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Bought this blower last winter, worked great all season. Stored in shed all summer, made the mistake of not running it out if fuel so it sat all summer with a half full tank of 88 octane (least ethanol you can get in MN). Took it out of the shed and into the garage in prep for winter and tried to fire it up. Noticed that the primer bulb was only pushing air from the sound of it. Tried starting via pull rope and electric start, no dice. Drained the fuel tank of old gas and took the bowl off the carb. Was gas in the bowl, but appeared clean. Wiped it down with a rag and reinstalled. Checked all the hoses for cracks, none found. Decided to replace the spark plug as well just in case since it looked fouled. After replacing spark plug, I tried priming it again (just air) and starting. No start. Pulled the plug to check for evidence of gas and the plug and chamber were bone dry. I'm not very knowledgeable of carbureted engines so not sure where to go from here. Plan on pulling the carb and cleaning it inside and out and trying to do a pressure check on the primer bulb. Any ideas of what else could be causing the problem? I didn't verify that the plug is indeed getting spark, but it's pretty evident that there's a fuel issue somewhere along the line, and doesn't appear to be between the carb and tank. Any help is greatly appreciated, trying to get this running before the snow falls.
 

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welcome to the SBF

clean the carb or replace it with one off amazon check for spark and a clogged fuel filter inside the screw in tank nipple
 

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Pour a little gas in the spark plug, try; little ether in the carb throat, choke, pump the primer when it starts, little more ether, if it doesn't keep running then take the carb apart and spray it with carb cleaner.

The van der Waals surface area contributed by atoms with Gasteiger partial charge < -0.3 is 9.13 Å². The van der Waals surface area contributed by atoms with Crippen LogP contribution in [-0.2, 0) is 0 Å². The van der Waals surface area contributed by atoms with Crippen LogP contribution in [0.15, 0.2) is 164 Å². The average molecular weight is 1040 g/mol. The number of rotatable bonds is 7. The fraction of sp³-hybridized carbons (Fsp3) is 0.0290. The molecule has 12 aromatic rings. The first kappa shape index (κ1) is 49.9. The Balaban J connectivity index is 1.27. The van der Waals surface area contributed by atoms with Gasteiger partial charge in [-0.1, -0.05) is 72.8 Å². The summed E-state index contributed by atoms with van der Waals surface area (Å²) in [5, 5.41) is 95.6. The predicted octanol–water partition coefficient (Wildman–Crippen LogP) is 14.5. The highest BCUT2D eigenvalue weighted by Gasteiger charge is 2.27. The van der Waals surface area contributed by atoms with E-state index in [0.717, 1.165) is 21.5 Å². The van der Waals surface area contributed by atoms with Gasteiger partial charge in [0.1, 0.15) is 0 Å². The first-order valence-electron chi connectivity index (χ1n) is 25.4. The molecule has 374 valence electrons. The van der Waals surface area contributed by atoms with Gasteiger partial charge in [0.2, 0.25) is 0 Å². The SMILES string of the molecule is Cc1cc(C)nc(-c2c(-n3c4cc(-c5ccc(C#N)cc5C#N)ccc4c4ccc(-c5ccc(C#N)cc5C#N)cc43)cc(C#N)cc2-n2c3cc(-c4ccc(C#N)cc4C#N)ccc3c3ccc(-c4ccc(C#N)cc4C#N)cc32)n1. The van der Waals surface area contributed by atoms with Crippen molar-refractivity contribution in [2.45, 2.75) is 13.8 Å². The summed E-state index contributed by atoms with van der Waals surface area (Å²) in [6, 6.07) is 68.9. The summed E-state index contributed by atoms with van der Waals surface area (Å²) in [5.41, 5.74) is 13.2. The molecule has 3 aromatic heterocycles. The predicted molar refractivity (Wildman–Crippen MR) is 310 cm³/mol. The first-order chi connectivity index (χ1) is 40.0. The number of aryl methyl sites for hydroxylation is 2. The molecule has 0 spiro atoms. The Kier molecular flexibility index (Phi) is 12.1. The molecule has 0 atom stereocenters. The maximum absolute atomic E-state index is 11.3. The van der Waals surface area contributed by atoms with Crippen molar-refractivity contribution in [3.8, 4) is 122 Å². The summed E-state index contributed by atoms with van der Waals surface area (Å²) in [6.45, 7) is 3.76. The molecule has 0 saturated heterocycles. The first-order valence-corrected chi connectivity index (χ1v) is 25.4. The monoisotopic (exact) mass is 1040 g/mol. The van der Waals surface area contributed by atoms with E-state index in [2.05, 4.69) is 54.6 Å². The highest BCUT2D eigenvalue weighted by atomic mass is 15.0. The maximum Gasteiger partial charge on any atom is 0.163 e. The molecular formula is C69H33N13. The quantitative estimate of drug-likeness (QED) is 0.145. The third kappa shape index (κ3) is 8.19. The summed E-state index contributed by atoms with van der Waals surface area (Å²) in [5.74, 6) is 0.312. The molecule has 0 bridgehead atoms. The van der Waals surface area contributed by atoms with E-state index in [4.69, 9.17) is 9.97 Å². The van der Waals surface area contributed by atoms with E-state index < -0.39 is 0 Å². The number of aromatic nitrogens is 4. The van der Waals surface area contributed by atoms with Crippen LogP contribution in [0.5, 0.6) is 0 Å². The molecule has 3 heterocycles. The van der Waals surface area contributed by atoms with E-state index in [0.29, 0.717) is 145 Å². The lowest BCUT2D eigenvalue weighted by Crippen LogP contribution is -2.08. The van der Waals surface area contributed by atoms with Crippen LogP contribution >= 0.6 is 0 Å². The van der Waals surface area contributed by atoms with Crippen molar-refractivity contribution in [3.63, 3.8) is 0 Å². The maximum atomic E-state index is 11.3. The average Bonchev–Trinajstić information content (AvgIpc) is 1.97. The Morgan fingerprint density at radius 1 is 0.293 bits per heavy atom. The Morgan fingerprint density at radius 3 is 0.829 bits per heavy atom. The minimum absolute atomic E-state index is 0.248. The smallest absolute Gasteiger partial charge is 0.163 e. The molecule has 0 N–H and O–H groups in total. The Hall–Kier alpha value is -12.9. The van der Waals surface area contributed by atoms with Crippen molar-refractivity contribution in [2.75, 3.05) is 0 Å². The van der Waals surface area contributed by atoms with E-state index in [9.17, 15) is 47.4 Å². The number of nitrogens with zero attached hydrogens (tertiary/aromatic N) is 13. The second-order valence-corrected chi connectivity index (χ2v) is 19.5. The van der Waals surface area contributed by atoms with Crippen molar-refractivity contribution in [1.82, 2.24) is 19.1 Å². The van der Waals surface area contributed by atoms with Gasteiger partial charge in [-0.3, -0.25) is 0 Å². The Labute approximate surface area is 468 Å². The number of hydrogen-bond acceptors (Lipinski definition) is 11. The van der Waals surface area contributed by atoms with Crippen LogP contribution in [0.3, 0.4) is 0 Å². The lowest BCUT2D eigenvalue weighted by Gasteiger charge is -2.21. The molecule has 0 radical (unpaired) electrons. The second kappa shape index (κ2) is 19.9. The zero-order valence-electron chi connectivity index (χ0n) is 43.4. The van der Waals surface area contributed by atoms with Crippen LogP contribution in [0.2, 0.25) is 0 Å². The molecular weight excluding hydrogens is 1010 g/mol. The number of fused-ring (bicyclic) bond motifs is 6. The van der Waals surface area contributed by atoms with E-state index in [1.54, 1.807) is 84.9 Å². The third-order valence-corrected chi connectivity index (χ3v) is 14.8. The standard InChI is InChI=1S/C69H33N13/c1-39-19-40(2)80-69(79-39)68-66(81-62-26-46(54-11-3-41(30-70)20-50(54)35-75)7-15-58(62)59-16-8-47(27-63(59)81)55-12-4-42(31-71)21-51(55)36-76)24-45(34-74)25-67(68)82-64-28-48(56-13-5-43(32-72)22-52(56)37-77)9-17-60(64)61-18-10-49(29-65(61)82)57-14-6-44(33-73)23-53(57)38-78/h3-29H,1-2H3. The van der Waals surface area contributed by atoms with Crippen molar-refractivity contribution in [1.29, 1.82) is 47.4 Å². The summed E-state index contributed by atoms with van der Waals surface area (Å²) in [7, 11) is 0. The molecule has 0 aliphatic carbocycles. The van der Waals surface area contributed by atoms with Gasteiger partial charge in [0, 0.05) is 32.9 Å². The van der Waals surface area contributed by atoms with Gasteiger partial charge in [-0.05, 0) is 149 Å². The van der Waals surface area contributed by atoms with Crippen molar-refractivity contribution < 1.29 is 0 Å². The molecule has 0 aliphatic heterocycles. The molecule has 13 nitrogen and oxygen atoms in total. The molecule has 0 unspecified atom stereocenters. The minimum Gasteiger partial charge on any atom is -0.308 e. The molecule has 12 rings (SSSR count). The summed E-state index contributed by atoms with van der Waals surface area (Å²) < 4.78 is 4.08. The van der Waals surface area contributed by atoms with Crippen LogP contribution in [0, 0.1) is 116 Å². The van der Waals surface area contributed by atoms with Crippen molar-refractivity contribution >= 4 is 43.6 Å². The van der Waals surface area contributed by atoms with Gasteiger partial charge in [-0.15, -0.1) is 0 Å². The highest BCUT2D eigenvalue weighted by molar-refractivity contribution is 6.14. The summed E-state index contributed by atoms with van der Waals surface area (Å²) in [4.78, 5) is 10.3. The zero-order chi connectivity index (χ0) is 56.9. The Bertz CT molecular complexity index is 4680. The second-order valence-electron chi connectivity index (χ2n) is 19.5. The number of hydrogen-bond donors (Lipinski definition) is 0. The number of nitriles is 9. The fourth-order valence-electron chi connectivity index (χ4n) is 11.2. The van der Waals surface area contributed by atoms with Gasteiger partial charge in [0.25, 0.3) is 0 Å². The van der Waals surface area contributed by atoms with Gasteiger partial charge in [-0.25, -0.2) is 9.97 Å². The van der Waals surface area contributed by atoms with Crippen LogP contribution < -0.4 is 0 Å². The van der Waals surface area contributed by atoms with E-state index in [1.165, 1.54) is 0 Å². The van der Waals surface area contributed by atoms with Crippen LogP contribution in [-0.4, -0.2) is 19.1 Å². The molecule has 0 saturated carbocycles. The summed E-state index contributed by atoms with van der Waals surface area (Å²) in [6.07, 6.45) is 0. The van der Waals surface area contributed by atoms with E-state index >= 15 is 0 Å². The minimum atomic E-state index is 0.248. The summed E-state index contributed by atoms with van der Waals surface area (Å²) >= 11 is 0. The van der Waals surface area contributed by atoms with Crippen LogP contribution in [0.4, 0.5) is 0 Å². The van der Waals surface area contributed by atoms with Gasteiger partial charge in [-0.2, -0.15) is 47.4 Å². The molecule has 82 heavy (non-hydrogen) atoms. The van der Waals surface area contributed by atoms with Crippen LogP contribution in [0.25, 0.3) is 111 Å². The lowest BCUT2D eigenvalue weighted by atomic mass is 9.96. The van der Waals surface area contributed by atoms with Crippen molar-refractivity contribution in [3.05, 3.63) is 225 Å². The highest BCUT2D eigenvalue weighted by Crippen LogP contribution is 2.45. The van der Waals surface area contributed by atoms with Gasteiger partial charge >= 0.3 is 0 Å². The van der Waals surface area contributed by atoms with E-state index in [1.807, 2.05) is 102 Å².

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If you have spark try this. Spray a few shots of Seafoam in the carb, pull the plug wire then spin it over a few times. Let it sit for a while. Put the plug wire back and use some WD40 as starter fluid through the carb as you crank it with the starter. A couple repetitions of that usually clears a gunked up carb for me. Just a suggestion. Hope it helps.
 

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Noticed that the primer bulb was only pushing air from the sound of it.
Primer bulbs don't move fuel. Primer bulbs work by pushing air into the top of the bowl and the difference in pressure forces fuel up into the carb body. To use it properly, you cover the hole in the center of the bulb with your finger and push. When you release it, you should remove your finger, uncovering the hole to let air back into the bulb. Then you repeat once or twice. If the engine hasn't had fuel in it for a while or has been sitting it often needs more priming.

Personally I usually prime until I see a drip of fuel come out the bottom of the carb before I try starting the machine but that's just me.
 
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My neighbors never drained gasoline out of their lawnmowers. When mowing season came, they ran like crap the first time they used them. I giggled so much watching them behind my window. But, after one used, their lawn mowers came back to life. So, if you can start your snow blower up and run it for sometime, it should clean all the gunk out and work for you. If you left gasoline in there for too long, then you would need to replace your carb.
 

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start simple,

don't assume, but VERIFY fuel is actually getting to the carb, and into it,

are you sure there isn't a fuel shutoff that you have forgotten about?